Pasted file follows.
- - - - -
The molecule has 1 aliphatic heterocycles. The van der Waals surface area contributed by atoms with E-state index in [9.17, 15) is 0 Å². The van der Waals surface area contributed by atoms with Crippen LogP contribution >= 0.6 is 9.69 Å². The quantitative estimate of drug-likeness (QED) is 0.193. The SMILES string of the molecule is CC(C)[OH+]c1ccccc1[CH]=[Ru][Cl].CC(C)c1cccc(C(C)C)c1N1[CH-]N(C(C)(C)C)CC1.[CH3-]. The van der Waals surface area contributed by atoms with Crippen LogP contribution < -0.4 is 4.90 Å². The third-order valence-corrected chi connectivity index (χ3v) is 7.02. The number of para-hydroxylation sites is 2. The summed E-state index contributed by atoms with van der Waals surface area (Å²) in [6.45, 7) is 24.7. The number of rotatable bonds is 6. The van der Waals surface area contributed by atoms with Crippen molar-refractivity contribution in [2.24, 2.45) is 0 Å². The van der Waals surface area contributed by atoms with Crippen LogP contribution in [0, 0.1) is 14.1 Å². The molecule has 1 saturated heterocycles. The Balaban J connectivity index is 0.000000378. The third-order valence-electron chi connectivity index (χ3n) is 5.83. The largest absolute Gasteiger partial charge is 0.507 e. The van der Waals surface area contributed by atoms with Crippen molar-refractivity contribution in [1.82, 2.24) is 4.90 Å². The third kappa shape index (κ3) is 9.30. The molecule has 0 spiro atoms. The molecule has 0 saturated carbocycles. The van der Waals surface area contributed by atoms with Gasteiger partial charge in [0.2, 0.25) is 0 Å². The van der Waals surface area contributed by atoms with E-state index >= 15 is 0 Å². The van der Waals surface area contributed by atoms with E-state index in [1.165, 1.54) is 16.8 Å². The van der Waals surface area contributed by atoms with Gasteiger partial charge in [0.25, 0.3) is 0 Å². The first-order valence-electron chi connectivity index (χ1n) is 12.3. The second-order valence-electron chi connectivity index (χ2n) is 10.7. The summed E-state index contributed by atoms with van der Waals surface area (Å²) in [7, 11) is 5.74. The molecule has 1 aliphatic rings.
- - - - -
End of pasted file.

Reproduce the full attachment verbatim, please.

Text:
The molecule has 1 aliphatic heterocycles. The van der Waals surface area contributed by atoms with E-state index in [9.17, 15) is 0 Å². The van der Waals surface area contributed by atoms with Crippen LogP contribution >= 0.6 is 9.69 Å². The quantitative estimate of drug-likeness (QED) is 0.193. The SMILES string of the molecule is CC(C)[OH+]c1ccccc1[CH]=[Ru][Cl].CC(C)c1cccc(C(C)C)c1N1[CH-]N(C(C)(C)C)CC1.[CH3-]. The van der Waals surface area contributed by atoms with Crippen LogP contribution < -0.4 is 4.90 Å². The third-order valence-corrected chi connectivity index (χ3v) is 7.02. The number of para-hydroxylation sites is 2. The summed E-state index contributed by atoms with van der Waals surface area (Å²) in [6.45, 7) is 24.7. The number of rotatable bonds is 6. The van der Waals surface area contributed by atoms with Crippen molar-refractivity contribution in [2.24, 2.45) is 0 Å². The van der Waals surface area contributed by atoms with Crippen LogP contribution in [0, 0.1) is 14.1 Å². The molecule has 1 saturated heterocycles. The Balaban J connectivity index is 0.000000378. The third-order valence-electron chi connectivity index (χ3n) is 5.83. The largest absolute Gasteiger partial charge is 0.507 e. The van der Waals surface area contributed by atoms with Crippen molar-refractivity contribution in [1.82, 2.24) is 4.90 Å². The third kappa shape index (κ3) is 9.30. The molecule has 0 spiro atoms. The molecule has 0 saturated carbocycles. The van der Waals surface area contributed by atoms with Gasteiger partial charge in [0.2, 0.25) is 0 Å². The van der Waals surface area contributed by atoms with E-state index >= 15 is 0 Å². The van der Waals surface area contributed by atoms with E-state index in [1.165, 1.54) is 16.8 Å². The van der Waals surface area contributed by atoms with Gasteiger partial charge in [0.25, 0.3) is 0 Å². The first-order valence-electron chi connectivity index (χ1n) is 12.3. The second-order valence-electron chi connectivity index (χ2n) is 10.7. The summed E-state index contributed by atoms with van der Waals surface area (Å²) in [7, 11) is 5.74. The molecule has 1 aliphatic rings.